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    August 2017 Culinary Depot Blog Posts

    2017 America's Best Fall Food Festivals

    Written by: J. Vigotsky

     

    With the official start of fall less than a month away, it’s about time to start planning trips to fall food festivals. Perfect for enjoying delicious food with your friends and family, America’s fall food festivals celebrate harvests and tradition while also featuring scenic autumn backdrops. Whether you look forward to attending several festivals or only have time for one, every food enthusiast deserves to experience the amazing atmosphere that accompanies these amazing celebrations. The following list contains just a few of America’s best 2017 fall food festivals.

     

    New Hampshire Pumpkin Festival – Laconia, NH – October 13th & 14th

     

    Best Fall Food Festivals in America for 2017 - New Hampshire Pumpkin Festival

     

    Formerly known as the Keene Pumpkin Festival, this yearly gathering was founded in 1991 and routinely attracts over 40,000 attendees. With more than 80 food and craft vendors, festival-goers have plenty of fall food offerings to choose from. The festival also includes live bands, races, haunted attractions, games, and rides. But the event’s main attraction is the lighting of jack-o-lanterns.

    After setting the Guinness World Record for number of lit jack-o-lanterns an astounding eight separate times, the Pumpkin Festival was finally dethroned in 2006 when a public jack-o-lantern lighting ceremony in Boston Common resulted in 29,952 jack-o-lanterns being lit. It wasn’t until 2013 that the Keene Pumpkin Festival recaptured its title by lighting an unfathomable 30,128 jack-o-lanterns.

    While the festival took place in the college town of Keene, New Hampshire from 1991-2014, the Keene City Council voted not to welcome back the festival following riots caused by college students. As a result, the New Hampshire Pumpkin Festival now calls Laconia home.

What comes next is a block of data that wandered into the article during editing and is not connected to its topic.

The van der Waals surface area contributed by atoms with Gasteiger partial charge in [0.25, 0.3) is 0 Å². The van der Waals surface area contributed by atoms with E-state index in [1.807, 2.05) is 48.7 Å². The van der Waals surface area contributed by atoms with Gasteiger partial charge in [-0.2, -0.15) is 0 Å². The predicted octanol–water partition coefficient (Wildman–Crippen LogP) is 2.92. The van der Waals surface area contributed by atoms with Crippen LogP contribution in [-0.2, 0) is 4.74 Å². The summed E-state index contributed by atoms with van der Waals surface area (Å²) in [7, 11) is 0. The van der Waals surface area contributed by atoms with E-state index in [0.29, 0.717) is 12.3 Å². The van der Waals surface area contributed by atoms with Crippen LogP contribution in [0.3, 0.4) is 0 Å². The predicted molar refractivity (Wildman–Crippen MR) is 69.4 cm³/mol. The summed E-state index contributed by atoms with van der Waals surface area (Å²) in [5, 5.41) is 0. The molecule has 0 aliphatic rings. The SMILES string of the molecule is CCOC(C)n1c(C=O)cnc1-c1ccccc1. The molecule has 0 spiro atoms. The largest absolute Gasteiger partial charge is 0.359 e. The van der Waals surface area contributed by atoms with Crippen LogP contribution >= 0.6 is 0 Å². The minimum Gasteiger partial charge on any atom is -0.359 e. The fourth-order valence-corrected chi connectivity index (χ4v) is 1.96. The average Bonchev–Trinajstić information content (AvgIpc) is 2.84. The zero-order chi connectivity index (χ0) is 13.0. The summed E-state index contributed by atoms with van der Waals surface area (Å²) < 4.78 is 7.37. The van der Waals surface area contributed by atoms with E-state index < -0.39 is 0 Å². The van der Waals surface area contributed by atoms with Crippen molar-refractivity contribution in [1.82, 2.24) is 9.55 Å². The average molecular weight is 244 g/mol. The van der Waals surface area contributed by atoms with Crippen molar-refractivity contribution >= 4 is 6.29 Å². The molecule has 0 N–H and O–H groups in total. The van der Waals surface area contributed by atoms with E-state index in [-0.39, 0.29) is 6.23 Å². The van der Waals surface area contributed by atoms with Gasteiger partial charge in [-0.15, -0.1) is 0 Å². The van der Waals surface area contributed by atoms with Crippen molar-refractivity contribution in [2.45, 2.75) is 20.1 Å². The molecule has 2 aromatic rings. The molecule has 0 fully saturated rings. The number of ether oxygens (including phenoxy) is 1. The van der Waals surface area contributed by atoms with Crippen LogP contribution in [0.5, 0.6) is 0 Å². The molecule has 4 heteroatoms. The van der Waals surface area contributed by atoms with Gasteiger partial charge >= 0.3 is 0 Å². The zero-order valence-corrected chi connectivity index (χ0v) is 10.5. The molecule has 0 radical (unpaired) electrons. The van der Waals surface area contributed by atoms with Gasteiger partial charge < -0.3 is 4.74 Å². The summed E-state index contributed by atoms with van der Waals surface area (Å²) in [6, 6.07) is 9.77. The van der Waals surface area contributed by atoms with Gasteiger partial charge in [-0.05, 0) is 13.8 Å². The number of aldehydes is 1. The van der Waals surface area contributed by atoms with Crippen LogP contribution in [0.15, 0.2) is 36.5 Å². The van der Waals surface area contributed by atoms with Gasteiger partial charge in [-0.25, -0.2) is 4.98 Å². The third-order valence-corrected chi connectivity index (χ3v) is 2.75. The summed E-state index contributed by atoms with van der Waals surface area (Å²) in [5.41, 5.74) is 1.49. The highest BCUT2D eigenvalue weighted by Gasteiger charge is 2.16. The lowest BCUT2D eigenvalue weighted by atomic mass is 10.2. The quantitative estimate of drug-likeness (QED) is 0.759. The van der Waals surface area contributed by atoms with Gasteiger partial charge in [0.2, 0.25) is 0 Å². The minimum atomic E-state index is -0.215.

National Apple Harvest Festival – Adams County, PA – October 7-8 & 14-15, 8AM-6PM

     

    best fall food festivals in america - national apple harvest festival

     

    There’s simply not enough time in a day—or even a weekend—for all the fun at the National Apple Harvest Festival. Held rain or shine in scenic South Central Pennsylvania, this celebration of all things apples features apple jellies, apple syrup, applesauce, candied apples, apple cider, apple pies, and more. If you’re looking to eat something a little more substantial than an apple-based dish, barbecue like chicken, pork, and ribeye steak sandwiches are also available.

    Hay rides, petting zoos, and puppet shows provide fun for the whole family. With over 300 arts and crafts vendors, there’s something for everyone at the National Apple Harvest Festival. Car buffs will be glad to know a variety of antique automobiles will be on display.